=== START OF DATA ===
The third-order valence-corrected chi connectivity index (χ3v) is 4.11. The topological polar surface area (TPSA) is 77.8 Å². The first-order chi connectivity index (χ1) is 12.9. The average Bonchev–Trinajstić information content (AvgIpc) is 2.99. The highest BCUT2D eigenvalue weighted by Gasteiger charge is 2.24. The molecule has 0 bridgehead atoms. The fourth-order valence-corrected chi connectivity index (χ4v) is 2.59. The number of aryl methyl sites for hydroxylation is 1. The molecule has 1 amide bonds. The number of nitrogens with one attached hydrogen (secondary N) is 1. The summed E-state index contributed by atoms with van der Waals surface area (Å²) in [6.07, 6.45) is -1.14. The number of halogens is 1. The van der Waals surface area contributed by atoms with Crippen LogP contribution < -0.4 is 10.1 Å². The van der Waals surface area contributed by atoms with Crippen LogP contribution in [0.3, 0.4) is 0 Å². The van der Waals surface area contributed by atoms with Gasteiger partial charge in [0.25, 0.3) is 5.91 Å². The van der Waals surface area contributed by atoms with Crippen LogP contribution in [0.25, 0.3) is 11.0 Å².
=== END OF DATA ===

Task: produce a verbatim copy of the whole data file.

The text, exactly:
The third-order valence-corrected chi connectivity index (χ3v) is 4.11. The topological polar surface area (TPSA) is 77.8 Å². The first-order chi connectivity index (χ1) is 12.9. The average Bonchev–Trinajstić information content (AvgIpc) is 2.99. The highest BCUT2D eigenvalue weighted by Gasteiger charge is 2.24. The molecule has 0 bridgehead atoms. The fourth-order valence-corrected chi connectivity index (χ4v) is 2.59. The number of aryl methyl sites for hydroxylation is 1. The molecule has 1 amide bonds. The number of nitrogens with one attached hydrogen (secondary N) is 1. The summed E-state index contributed by atoms with van der Waals surface area (Å²) in [6.07, 6.45) is -1.14. The number of halogens is 1. The van der Waals surface area contributed by atoms with Crippen LogP contribution < -0.4 is 10.1 Å². The van der Waals surface area contributed by atoms with Crippen LogP contribution in [0.3, 0.4) is 0 Å². The van der Waals surface area contributed by atoms with Gasteiger partial charge in [0.25, 0.3) is 5.91 Å². The van der Waals surface area contributed by atoms with Crippen LogP contribution in [0.25, 0.3) is 11.0 Å².